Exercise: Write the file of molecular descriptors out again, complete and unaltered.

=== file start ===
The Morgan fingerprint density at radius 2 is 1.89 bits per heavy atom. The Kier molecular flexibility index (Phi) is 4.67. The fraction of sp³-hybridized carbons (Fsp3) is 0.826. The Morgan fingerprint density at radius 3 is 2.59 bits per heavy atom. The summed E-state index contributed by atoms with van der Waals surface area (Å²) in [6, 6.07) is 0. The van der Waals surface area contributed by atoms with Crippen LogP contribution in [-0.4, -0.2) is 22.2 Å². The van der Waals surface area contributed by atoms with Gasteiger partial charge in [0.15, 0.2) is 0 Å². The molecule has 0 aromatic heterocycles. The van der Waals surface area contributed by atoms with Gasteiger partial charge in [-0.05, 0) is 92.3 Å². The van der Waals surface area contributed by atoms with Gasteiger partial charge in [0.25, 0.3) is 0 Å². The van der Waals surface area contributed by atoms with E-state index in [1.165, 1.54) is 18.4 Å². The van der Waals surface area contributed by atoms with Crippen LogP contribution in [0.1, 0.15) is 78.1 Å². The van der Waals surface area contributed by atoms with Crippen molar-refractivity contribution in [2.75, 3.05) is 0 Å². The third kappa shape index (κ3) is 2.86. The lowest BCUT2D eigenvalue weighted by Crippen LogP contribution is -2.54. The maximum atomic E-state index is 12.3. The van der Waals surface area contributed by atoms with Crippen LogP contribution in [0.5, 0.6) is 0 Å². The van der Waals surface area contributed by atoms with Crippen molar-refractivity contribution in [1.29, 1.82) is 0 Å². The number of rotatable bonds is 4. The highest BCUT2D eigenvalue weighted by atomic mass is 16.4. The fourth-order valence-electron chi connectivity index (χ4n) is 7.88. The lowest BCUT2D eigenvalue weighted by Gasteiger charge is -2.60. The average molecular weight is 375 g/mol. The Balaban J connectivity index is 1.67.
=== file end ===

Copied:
The Morgan fingerprint density at radius 2 is 1.89 bits per heavy atom. The Kier molecular flexibility index (Phi) is 4.67. The fraction of sp³-hybridized carbons (Fsp3) is 0.826. The Morgan fingerprint density at radius 3 is 2.59 bits per heavy atom. The summed E-state index contributed by atoms with van der Waals surface area (Å²) in [6, 6.07) is 0. The van der Waals surface area contributed by atoms with Crippen LogP contribution in [-0.4, -0.2) is 22.2 Å². The van der Waals surface area contributed by atoms with Gasteiger partial charge in [0.15, 0.2) is 0 Å². The molecule has 0 aromatic heterocycles. The van der Waals surface area contributed by atoms with Gasteiger partial charge in [-0.05, 0) is 92.3 Å². The van der Waals surface area contributed by atoms with Gasteiger partial charge in [0.25, 0.3) is 0 Å². The van der Waals surface area contributed by atoms with E-state index in [1.165, 1.54) is 18.4 Å². The van der Waals surface area contributed by atoms with Crippen LogP contribution in [0.1, 0.15) is 78.1 Å². The van der Waals surface area contributed by atoms with Crippen molar-refractivity contribution in [2.75, 3.05) is 0 Å². The third kappa shape index (κ3) is 2.86. The lowest BCUT2D eigenvalue weighted by Crippen LogP contribution is -2.54. The maximum atomic E-state index is 12.3. The van der Waals surface area contributed by atoms with Crippen LogP contribution in [0.5, 0.6) is 0 Å². The van der Waals surface area contributed by atoms with Crippen molar-refractivity contribution in [1.29, 1.82) is 0 Å². The number of rotatable bonds is 4. The highest BCUT2D eigenvalue weighted by atomic mass is 16.4. The fourth-order valence-electron chi connectivity index (χ4n) is 7.88. The lowest BCUT2D eigenvalue weighted by Gasteiger charge is -2.60. The average molecular weight is 375 g/mol. The Balaban J connectivity index is 1.67.